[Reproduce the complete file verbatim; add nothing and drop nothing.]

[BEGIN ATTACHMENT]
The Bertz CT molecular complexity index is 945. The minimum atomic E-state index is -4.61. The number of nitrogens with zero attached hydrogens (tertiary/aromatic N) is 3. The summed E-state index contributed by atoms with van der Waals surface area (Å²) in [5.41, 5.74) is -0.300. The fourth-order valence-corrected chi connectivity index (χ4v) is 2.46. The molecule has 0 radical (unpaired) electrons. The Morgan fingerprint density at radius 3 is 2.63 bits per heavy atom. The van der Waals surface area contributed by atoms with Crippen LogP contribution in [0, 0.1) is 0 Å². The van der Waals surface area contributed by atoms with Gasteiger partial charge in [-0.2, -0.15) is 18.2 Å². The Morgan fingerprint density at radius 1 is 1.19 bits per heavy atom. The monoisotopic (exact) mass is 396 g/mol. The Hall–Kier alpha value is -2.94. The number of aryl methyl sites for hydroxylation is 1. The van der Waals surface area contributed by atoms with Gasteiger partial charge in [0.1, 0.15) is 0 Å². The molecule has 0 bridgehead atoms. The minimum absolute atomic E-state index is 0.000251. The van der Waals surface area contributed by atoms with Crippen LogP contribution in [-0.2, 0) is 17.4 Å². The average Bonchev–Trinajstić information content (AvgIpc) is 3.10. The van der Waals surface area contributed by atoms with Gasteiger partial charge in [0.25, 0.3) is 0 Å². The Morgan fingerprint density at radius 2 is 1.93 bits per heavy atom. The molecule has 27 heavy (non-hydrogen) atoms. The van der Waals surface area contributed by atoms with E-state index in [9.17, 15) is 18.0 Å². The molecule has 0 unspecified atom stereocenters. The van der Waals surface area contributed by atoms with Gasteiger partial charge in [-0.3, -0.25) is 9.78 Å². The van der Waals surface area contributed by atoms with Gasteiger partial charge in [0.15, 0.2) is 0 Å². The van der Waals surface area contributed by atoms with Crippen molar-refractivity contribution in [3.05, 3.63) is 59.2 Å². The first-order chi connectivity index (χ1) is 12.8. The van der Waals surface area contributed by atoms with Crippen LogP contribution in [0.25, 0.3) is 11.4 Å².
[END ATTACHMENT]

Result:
The Bertz CT molecular complexity index is 945. The minimum atomic E-state index is -4.61. The number of nitrogens with zero attached hydrogens (tertiary/aromatic N) is 3. The summed E-state index contributed by atoms with van der Waals surface area (Å²) in [5.41, 5.74) is -0.300. The fourth-order valence-corrected chi connectivity index (χ4v) is 2.46. The molecule has 0 radical (unpaired) electrons. The Morgan fingerprint density at radius 3 is 2.63 bits per heavy atom. The van der Waals surface area contributed by atoms with Crippen LogP contribution in [0, 0.1) is 0 Å². The van der Waals surface area contributed by atoms with Gasteiger partial charge in [-0.2, -0.15) is 18.2 Å². The Morgan fingerprint density at radius 1 is 1.19 bits per heavy atom. The monoisotopic (exact) mass is 396 g/mol. The Hall–Kier alpha value is -2.94. The number of aryl methyl sites for hydroxylation is 1. The van der Waals surface area contributed by atoms with Gasteiger partial charge in [0.1, 0.15) is 0 Å². The molecule has 0 bridgehead atoms. The minimum absolute atomic E-state index is 0.000251. The van der Waals surface area contributed by atoms with Crippen LogP contribution in [-0.2, 0) is 17.4 Å². The average Bonchev–Trinajstić information content (AvgIpc) is 3.10. The van der Waals surface area contributed by atoms with Gasteiger partial charge in [0.25, 0.3) is 0 Å². The Morgan fingerprint density at radius 2 is 1.93 bits per heavy atom. The molecule has 27 heavy (non-hydrogen) atoms. The van der Waals surface area contributed by atoms with E-state index in [9.17, 15) is 18.0 Å². The molecule has 0 unspecified atom stereocenters. The van der Waals surface area contributed by atoms with Gasteiger partial charge in [-0.3, -0.25) is 9.78 Å². The van der Waals surface area contributed by atoms with Gasteiger partial charge in [0.15, 0.2) is 0 Å². The van der Waals surface area contributed by atoms with Crippen molar-refractivity contribution in [3.05, 3.63) is 59.2 Å². The first-order chi connectivity index (χ1) is 12.8. The van der Waals surface area contributed by atoms with Crippen LogP contribution in [0.25, 0.3) is 11.4 Å².